The Columbans helped us to have a deep understanding of life. They led us in our work with communities in the peripheries. I credit my work with the public high schools and the slums in Tondo as the backbone of my obsession for justice and education. It is not strange that many of my SCA colleagues have a penchant for public service and have continued to work with the poor.

I met Fr. Michael 47 years ago. He had an innocent look on his face and was looking forward to his work in the Philippines. Little did he know that he would serve as the Director of SCA in public high schools for many years, sans any priest as assistant. He was forever running around all day in his small car saying masses all over Metro Manila, counseling hundreds of students, and guiding their activities. His heart broke (and so did ours) when SCA was outlawed by the martial law government.

But the Columbans probably will never realize how much their work with SCA has impacted on Filipinos. Their influence has multiplied a million fold through the work of former student leaders whom they have formed. Like ripples in a pond, the ideals of the Columbans have multiplied and changed the course of rivers and oceans. They have set the course for thousands of SCAns to do what is right, give without counting the cost, and work without seeking reward.

Thank you Fr. Michael and the Columban missionaries who have given their best to the country. Indeed, you made us hear the angels sing.

Media

In one of our activities during the PLM-SCA servant’s formation, we asked the young leaders on what catches their attention most in social media.

Their response showed that inspiring messages spoke to them more.

Social Media

There are plenty of significant leaders who are not on Twitter or Facebook … yet. But I think more and more people who want to have a lasting impact are joining social media. Joining social media doesn’t mean you have to play Candy Crush on Facebook. You can control how much you engage. You can interact on Twitter from your cell phone and not even worry about getting bogged down in email activity. One of the great things social media does is enables quality leaders to broaden their influence and impact.

Contrary to studies that:

  • Social websites become their first priority, rather than the things that should come first such as school, family and sports.
  • People portray themselves as someone they’re not.
  • Young people can begin to cyberbully another peer; this can lead to many things such as depression and suicidal thoughts.
  • Some youth are easily influenced so they may feel the need to change their physical appearance by comparing themselves to the next person they see in the media.
  • Social media is a very powerful temptation, so it can also become addicting and begin to start sidetracking the youth.

The simple activity revealed that positive messages are big influencers online.

  • Keeps connections between friends when they’re not always able to see each other when they want to.
  • Social media also keeps you up to date with things that are going on around the world rather than just in your area.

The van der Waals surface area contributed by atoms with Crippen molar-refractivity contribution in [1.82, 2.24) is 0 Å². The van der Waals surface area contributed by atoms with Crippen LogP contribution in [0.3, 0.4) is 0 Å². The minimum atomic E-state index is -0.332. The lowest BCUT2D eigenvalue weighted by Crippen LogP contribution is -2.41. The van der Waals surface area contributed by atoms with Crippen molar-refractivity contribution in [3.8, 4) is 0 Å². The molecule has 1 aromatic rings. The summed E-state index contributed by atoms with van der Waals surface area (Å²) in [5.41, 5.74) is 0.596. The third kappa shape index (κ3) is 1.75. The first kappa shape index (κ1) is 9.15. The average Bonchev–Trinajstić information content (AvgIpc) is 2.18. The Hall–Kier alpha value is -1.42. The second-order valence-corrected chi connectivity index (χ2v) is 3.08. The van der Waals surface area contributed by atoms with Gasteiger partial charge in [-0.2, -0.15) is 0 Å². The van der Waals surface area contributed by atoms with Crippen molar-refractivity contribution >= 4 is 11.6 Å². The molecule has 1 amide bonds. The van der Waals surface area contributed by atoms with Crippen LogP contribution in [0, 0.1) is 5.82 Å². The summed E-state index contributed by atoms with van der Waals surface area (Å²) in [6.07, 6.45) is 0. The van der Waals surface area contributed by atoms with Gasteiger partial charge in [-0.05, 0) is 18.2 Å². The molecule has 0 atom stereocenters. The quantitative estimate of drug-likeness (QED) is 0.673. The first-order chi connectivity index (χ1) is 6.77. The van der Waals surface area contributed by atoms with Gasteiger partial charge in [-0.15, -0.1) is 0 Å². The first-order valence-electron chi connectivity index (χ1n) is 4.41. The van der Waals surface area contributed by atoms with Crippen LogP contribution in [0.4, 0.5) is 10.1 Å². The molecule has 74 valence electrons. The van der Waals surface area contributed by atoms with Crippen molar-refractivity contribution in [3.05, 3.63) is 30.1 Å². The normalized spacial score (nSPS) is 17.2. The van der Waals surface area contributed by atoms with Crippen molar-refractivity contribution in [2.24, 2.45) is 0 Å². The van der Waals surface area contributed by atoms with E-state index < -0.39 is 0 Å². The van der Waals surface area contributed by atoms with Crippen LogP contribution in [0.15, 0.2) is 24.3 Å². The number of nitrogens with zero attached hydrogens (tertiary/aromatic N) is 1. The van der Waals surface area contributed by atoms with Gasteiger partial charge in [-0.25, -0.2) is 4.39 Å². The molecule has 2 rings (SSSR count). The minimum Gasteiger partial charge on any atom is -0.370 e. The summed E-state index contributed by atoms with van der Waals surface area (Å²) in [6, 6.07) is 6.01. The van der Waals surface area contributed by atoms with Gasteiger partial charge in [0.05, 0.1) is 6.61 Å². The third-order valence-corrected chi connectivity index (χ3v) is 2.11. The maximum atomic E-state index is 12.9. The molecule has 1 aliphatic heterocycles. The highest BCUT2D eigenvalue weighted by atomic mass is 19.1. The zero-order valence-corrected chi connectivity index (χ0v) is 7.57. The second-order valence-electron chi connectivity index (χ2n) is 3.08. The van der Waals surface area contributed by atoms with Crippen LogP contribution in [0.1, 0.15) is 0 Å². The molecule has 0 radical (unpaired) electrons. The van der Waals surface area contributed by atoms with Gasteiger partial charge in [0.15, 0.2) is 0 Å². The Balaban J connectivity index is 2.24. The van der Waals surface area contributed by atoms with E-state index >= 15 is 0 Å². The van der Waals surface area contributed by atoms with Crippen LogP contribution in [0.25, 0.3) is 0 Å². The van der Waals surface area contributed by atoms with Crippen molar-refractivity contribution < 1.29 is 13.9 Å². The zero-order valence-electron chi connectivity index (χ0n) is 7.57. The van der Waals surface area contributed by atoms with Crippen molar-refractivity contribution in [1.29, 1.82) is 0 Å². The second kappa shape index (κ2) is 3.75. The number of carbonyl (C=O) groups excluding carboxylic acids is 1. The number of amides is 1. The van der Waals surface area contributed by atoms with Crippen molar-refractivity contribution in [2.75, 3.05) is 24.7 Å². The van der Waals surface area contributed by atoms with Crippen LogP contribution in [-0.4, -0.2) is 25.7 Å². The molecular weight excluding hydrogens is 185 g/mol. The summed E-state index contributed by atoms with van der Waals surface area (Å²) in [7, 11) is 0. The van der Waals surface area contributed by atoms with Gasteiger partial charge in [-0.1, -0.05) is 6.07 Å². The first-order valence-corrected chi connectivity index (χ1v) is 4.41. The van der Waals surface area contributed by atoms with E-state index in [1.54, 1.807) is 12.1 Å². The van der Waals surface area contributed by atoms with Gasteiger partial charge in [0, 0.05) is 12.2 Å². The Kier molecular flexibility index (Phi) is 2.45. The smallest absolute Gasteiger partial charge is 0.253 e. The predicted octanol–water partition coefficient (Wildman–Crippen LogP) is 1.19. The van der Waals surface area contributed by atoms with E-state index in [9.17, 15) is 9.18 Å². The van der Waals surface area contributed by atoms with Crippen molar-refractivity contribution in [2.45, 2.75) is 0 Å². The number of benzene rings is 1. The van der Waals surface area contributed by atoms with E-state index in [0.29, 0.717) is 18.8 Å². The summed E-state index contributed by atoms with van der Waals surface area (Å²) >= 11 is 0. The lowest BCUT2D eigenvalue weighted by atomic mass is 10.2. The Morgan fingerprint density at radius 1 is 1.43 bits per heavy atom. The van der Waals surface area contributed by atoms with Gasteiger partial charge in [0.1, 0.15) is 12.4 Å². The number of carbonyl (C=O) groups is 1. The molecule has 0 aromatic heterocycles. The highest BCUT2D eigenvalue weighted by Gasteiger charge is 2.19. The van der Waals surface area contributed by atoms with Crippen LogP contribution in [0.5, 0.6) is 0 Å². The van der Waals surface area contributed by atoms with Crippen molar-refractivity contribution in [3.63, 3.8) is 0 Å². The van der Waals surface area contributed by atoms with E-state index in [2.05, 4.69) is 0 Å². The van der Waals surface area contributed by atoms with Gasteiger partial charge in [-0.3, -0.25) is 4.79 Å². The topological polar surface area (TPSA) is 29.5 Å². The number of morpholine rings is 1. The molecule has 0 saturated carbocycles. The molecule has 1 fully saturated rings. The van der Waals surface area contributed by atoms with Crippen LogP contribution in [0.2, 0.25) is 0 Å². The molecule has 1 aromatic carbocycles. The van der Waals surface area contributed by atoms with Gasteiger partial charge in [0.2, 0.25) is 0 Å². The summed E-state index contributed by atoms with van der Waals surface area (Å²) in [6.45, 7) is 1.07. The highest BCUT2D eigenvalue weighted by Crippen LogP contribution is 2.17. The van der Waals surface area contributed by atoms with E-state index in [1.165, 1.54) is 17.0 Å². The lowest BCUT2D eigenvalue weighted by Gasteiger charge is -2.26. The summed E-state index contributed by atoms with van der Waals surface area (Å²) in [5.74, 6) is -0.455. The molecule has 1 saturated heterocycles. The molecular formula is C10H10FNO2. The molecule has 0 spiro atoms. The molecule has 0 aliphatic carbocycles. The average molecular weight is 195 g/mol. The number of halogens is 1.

• It gives youth a place to express themselves in a way that a public place wouldn’t allow us to.
  • It helps to develop social skills, a lot of friendships can stem from a social website.
  • It’s a fun way to interact with your peers, other than seeing them in person.

Social media is the latest possibility to reach an audience that might never step into our churches or community.

Before parish priests or youth minsters often would go door to door for the parish census. This gave them the possibility of meeting parishioners (and nonparishioners) and drawing them into parish life.

Although door-to-door evangelization is attractive, it is no longer as viable as it was in times past.

Pope Francis has embraced this new medium and could be considered the first social media pope.

Although Pope Benedict XVI was the first pope to use Twitter, Francis tweets almost daily and currently has 10.8 million followers.

You might ask why we need to use social media.

We can use social media to get out the latest parish news, post inspirational quotes to inspire our parishioners, and give people important notices regarding upcoming events.

Social media helps to get our message out and to draw people to the parish or community website if it’s used properly.

The phenomenon of social media has opened new doors for us.

People “friend” us and welcome us into their daily world.

Social media is part of a new technology that came out of what was called Web 2.0. These social networks range from Facebook and Twitter to Instagram, Pinterest, Snapchat and beyond.

At the same time, the use of social media is not only for getting our message out and sharing information, it’s also about building relationships with real people who create bonds with one another, and this opens hearts to what it is we have to share.

Here is a social media discipleship pathway:

• CONNECT (network) online: social networks, blogs, chat rooms, special interest sites.

• SHARE (post) relevant material that meets the needs of people and invite them to visit and explore wholistic life together through videos
and articles.